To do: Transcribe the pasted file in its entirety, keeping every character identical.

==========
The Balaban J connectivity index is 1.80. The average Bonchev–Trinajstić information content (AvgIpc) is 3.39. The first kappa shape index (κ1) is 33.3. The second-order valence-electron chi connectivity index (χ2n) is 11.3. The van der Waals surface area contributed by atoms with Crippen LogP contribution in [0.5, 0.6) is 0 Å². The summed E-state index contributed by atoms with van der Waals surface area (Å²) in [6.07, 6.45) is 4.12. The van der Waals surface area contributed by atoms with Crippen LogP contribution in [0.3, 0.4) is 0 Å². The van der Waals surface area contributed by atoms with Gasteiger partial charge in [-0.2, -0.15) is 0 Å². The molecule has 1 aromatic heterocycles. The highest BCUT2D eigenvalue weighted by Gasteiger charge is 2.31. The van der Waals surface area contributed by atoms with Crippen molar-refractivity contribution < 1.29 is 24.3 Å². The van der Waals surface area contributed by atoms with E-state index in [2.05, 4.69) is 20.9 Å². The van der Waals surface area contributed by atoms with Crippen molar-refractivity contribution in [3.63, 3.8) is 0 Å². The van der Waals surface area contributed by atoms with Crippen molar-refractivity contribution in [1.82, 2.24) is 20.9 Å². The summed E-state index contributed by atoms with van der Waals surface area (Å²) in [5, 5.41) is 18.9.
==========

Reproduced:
The Balaban J connectivity index is 1.80. The average Bonchev–Trinajstić information content (AvgIpc) is 3.39. The first kappa shape index (κ1) is 33.3. The second-order valence-electron chi connectivity index (χ2n) is 11.3. The van der Waals surface area contributed by atoms with Crippen LogP contribution in [0.5, 0.6) is 0 Å². The summed E-state index contributed by atoms with van der Waals surface area (Å²) in [6.07, 6.45) is 4.12. The van der Waals surface area contributed by atoms with Crippen LogP contribution in [0.3, 0.4) is 0 Å². The van der Waals surface area contributed by atoms with Gasteiger partial charge in [-0.2, -0.15) is 0 Å². The molecule has 1 aromatic heterocycles. The highest BCUT2D eigenvalue weighted by Gasteiger charge is 2.31. The van der Waals surface area contributed by atoms with Crippen molar-refractivity contribution < 1.29 is 24.3 Å². The van der Waals surface area contributed by atoms with E-state index in [2.05, 4.69) is 20.9 Å². The van der Waals surface area contributed by atoms with Crippen molar-refractivity contribution in [3.63, 3.8) is 0 Å². The van der Waals surface area contributed by atoms with Crippen molar-refractivity contribution in [1.82, 2.24) is 20.9 Å². The summed E-state index contributed by atoms with van der Waals surface area (Å²) in [5, 5.41) is 18.9.